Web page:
Pimco says timing for next recession delayed -- but central banks will have less firepower to fight it

Lower global interest rates last year may handicap central banks in the future

The timeline for a U.S. recession has been pushed out, but don't get too excited.

The investing gurus at bond-fund giant Pimco say synchronized monetary policy easing by global central banks, a vital force for stabilizing international economic growth rates this year, has already made use of policymakers' tools available for fighting the next recession.

These cautionary words are part of the fund manager's annual macroeconomic outlook penned by its economic adviser Joachim Fels and its global fixed income chief investment officer Andrew Balls.

"Whenever the next economic downturn or major risk market drawdown hits, policymakers will have even less policy capacity to maneuver, thus limiting their ability to fight future recessionary forces," they wrote.

The Federal Reserve, the European Central Bank and other equivalent institutions across the world lowered interest rates or engaged in asset purchases last year in a bid to limit the worst of the global economic slowdown driven by the trade war between the U.S. and China. With the imminent signing of a phase one trade deal between the two countries in view, many analysts say economic growth rates outside of the U.S. should start to steady.

See: Developed central banks expected to see biggest 'synchronised easing' since 2000 (http://www.marketwatch.com/ story/developed-central-banks-expected-to-see-biggest-synchronised-easing-since-2000-2019-09-30)

Yet with the U.S. economy in the eleventh year of an expansion, the longest on record, investors and economists fear many years of easy monetary policy in the form of low interest rates and bond-buying has also reduced the amount of firepower available to central banks.

Central-bank insiders, however, have vehemently disagreed that they are incapable of handling the next downturn. Over the weekend, former Fed Chairman Ben Bernanke insisted the Fed could employ forward guidance and quantitative easing to deliver the easing that was not possible with more interest rate cuts, suggesting such policies could provide the equivalent of 300 basis points of easing.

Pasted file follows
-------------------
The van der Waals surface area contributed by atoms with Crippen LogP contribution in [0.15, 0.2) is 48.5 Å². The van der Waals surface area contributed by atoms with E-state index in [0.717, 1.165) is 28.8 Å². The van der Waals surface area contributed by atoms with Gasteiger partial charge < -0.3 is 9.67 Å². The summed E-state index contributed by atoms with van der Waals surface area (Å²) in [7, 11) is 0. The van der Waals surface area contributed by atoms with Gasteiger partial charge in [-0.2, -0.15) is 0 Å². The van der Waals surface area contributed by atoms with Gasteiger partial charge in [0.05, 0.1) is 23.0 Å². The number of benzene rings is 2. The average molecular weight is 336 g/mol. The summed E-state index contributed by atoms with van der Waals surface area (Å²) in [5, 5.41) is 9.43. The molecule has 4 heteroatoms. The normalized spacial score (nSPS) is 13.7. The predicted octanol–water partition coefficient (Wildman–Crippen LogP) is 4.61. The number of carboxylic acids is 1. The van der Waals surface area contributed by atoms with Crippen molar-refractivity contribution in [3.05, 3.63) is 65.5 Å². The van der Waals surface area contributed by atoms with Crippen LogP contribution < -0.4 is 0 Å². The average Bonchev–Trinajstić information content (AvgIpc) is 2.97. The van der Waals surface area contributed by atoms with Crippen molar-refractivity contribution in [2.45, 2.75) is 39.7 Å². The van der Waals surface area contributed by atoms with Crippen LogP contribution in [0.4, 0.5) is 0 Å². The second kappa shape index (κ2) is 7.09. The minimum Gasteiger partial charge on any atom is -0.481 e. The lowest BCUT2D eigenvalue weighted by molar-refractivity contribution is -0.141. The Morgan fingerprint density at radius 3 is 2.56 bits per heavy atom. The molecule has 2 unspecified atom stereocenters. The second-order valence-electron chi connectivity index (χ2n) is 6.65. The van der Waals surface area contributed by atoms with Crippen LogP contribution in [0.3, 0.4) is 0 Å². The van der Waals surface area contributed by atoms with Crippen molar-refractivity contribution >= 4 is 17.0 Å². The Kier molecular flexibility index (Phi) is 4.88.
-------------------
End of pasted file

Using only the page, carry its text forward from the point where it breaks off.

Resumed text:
Read: Fed has the tools it needs to fight the next recession, Bernanke says (http://www.marketwatch.com/story/fed-has- the-tools-its-needs-to-fight-the-next-recession-bernanke-says-2020-01-05)

Fels and Balls don't criticize moves by monetary policymakers to loosen financial conditions last year, but rather argue that the increased risk of a recession should "call for aggressive and preemptive action early on to nip them in the bud."

Though, some have hoped fiscal policy could provide extra firepower, Pimco argued politicians were often constrained in the level of government spending they could deploy, and were often late to respond. That means central banks are usually the "first responders" against deteriorating economic conditions.

So what does this mean for investors?

Pimco recommends carrying a slug of long-term U.S. Treasurys, which could still rally if the Fed lowers interest rates. They also advocated holding long yen positions for its safe-haven qualities.

Finally, investors should stay clear of the riskier corners in the corporate debt market. Bonds issued by highly indebted businesses were vulnerable to a sudden dip in the economic cycle and may struggle to find support from banks who may want to ration out their lending during a downturn.

"With speculative grade lending currently around 35% of GDP, stress across these sectors would be more than enough to contribute to a recession," they said.

In markets, the 10-year Treasury note yield was last seen at around 1.814%. The S&P 500 and the Dow Jones Industrial Average were trading higher on early Wednesday despite an Iranian missile attack on Iraqi military bases housing U.S. troops.

-Sunny Oh; 415-439-6400; AskNewswires@dowjones.com


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  01-08-20 1038ET
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